On a sprawling, sun-washed plot of pavement in East Oakland—overlooking bustling Hegenberger Road, a Taco Bell, and the BART shuttle line to the airport—the cherished project of hundreds of Bay Area community members is finally coming to its long-awaited fruition. For the last three years, Youth Spirit Artworks (YSA) has been passionately engaged in the process of building a village of small homes for transitional-age youth experiencing housing insecurity in the East Bay. (Disclaimer: Youth Spirit Artworks is the publisher of Street Spirit). Complete with 26 compact dwellings, living room and kitchen spaces, vibrantly painted murals, and lots of greenery, the YSA Tiny House Village is expected to be fully operational by this fall.
Over the last few weekends, the teams working on the Tiny House Village (THV) have seen progress on several different fronts. At the THV site at 633 Hegenberger, dedicated groups of weekend volunteers have begun the process of erecting the posts for the fence that surrounds the property. Throughout the next several weeks at the site, volunteers will be putting foundations in place for the newly-arrived yurts as local summer campers construct the dozens of planter boxes that will adorn the Village. Meanwhile, young people at the YSA studio on Alcatraz Avenue have been busy getting fence planks primed and ready to be painted by the organization’s partners in the interfaith community.
All throughout the fall of last year, the YSA studio was constantly bustling with excited teams of volunteers, who helped to put together the first group of tiny homes. These days, the studio looks a little different. While you can still find a handful of staff in the studio on weekday afternoons, all of YSA’s lively programming is now being held over Zoom, giving youth participants the opportunity to continue to bond, grow, and create art during the unique and unprecedented challenges of the COVID-19 pandemic. While the pressures brought on by the virus slowed down the overall vision for the Tiny House Village—which was initially slated for a July 1st move-in—the project could not be stopped. Small cohorts of devoted volunteers wearing masks and gloves continue to flow into the studio three days a week to help with ongoing house construction, while committees have been working diligently behind the scenes to ensure that permitting and utility installment are still sticking to a timely schedule.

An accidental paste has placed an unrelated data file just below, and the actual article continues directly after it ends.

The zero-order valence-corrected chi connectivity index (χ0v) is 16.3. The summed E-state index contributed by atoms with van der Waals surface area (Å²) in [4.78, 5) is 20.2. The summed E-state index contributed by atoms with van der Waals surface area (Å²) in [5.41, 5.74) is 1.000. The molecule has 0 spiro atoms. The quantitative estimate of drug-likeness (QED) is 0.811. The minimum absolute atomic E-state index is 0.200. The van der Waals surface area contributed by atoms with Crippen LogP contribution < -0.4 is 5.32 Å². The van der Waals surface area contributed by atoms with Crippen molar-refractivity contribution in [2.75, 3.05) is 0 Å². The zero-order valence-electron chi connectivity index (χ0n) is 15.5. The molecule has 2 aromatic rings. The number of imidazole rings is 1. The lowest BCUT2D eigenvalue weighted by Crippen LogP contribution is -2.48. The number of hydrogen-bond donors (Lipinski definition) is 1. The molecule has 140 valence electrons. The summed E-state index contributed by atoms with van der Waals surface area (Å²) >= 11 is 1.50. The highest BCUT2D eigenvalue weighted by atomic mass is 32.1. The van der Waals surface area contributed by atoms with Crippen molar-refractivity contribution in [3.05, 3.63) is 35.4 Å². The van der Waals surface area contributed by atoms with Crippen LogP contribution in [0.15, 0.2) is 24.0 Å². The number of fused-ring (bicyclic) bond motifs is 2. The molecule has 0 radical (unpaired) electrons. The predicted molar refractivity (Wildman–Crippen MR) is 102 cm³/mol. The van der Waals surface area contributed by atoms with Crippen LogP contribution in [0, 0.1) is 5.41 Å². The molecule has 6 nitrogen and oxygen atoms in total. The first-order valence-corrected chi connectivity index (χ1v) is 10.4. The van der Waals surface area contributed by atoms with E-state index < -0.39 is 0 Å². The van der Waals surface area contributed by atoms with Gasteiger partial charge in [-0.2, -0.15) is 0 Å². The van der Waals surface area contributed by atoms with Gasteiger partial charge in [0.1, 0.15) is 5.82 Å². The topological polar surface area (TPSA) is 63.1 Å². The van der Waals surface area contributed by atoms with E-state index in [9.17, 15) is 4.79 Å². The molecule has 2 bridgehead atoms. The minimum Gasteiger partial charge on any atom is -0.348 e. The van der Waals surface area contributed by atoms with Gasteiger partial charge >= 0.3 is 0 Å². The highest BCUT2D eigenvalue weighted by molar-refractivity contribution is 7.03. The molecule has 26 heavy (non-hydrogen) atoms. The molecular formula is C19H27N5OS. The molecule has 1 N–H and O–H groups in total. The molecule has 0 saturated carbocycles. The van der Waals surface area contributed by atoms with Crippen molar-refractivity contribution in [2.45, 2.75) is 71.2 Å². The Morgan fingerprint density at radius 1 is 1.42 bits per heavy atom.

“They’re not just having housing there, but are making it a growing and caring community where people are taking care of each other and nurturing each other.”
YSA has seen tremendous support for the Tiny House Village from volunteers, donors, congregations and community members from all over the Bay Area. This has felt especially impactful for the young people who’ve been there to see the project through from start to finish. Assistant Project Manager and Board Member Reggie Gentry—who called the Tiny House Village “the best project that YSA has been a part of”—feels moved by the community’s response to the effort, which started as an idea posed by several youth participants in 2017. “It’s heartwarming to see how many people believe in the project,” Gentry explained. “It’ll be this hub for underserved youth. We’re making history with it being the first legal youth tiny house village in the United States.” Having participated in a few builds during the spring, Gentry continued helping the project make progress even in the midst of the pandemic, collecting and organizing donations for the Tiny House interiors and fostering YSA’s online presence through his role as the Social Media Leader.
The community support that coalesced around the Village project extended to Berkeley City Council officials, who, on June 2nd, voted to approve a $117,000 18-month contract for the Tiny House Village’s case management. The road to procuring needed funding, nevertheless, has been a challenging one. COVID-19 resulted in the delay and cancellation of several City Council meetings, putting further pressure on those representing the voice of YSA, which is often the youth themselves. As Tiny House Leader Jason Wilson described, “the funding has been a tedious task because we’ve gone to multiple City Council meetings to push for a budget. Things kept getting delayed and seemed like they weren’t a priority for a lot of people. We had to keep showing up and pushing for what we needed.”
It seems that the youth’s hard work and consistent showing up for their cause has paid off. As Youth Spirit Artworks and their supporters look forward to the long-anticipated opening of the full-fledged Village, its young participants voice their hopes for what they imagine the THV will be for its residents: a home, for those who need it most. YSA’s communications and Street Spirit Leader Inti Gonzalez pointed out that the Tiny House Village’s goal extends far beyond providing a place to stay.
With its focus on wrap-around services, ongoing individual case management, and holistic youth well-being, aims to become a strong, interconnected community where residents feel emotionally supported and empowered to pursue their goals. “They’re not just having housing there, but are making it a growing and caring community where people are taking care of each other and nurturing each other,” Gonzalez pointed out. And this community in Oakland will be just the beginning. Over the next decade, Youth Spirit Artworks is determined to stick to its foundational goal of building a hundred tiny homes for a hundred unhoused Bay Area youth.
Jillian de la Torre is the Tiny House Project Coordinator at Youth Spirit Artworks and an aspiring social worker.